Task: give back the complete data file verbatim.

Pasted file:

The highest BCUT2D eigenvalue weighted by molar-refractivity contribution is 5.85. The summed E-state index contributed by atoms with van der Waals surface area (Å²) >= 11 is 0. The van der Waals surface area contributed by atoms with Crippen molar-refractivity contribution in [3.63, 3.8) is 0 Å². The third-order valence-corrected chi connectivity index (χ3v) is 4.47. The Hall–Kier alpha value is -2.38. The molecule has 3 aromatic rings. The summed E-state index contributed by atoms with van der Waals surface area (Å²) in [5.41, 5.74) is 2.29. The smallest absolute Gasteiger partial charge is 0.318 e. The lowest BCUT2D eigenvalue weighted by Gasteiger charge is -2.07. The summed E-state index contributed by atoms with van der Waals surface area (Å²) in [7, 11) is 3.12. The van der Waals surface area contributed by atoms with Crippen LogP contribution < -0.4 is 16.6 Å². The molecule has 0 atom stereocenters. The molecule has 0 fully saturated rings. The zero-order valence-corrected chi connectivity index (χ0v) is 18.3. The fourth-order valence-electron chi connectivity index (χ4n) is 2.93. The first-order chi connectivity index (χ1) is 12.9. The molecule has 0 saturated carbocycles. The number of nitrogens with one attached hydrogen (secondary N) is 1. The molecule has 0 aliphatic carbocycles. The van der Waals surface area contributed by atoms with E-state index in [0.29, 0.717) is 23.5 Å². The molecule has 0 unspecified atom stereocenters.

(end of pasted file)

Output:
The highest BCUT2D eigenvalue weighted by molar-refractivity contribution is 5.85. The summed E-state index contributed by atoms with van der Waals surface area (Å²) >= 11 is 0. The van der Waals surface area contributed by atoms with Crippen molar-refractivity contribution in [3.63, 3.8) is 0 Å². The third-order valence-corrected chi connectivity index (χ3v) is 4.47. The Hall–Kier alpha value is -2.38. The molecule has 3 aromatic rings. The summed E-state index contributed by atoms with van der Waals surface area (Å²) in [5.41, 5.74) is 2.29. The smallest absolute Gasteiger partial charge is 0.318 e. The lowest BCUT2D eigenvalue weighted by Gasteiger charge is -2.07. The summed E-state index contributed by atoms with van der Waals surface area (Å²) in [7, 11) is 3.12. The van der Waals surface area contributed by atoms with Crippen LogP contribution < -0.4 is 16.6 Å². The molecule has 0 atom stereocenters. The molecule has 0 fully saturated rings. The zero-order valence-corrected chi connectivity index (χ0v) is 18.3. The fourth-order valence-electron chi connectivity index (χ4n) is 2.93. The first-order chi connectivity index (χ1) is 12.9. The molecule has 0 saturated carbocycles. The number of nitrogens with one attached hydrogen (secondary N) is 1. The molecule has 0 aliphatic carbocycles. The van der Waals surface area contributed by atoms with E-state index in [0.29, 0.717) is 23.5 Å². The molecule has 0 unspecified atom stereocenters.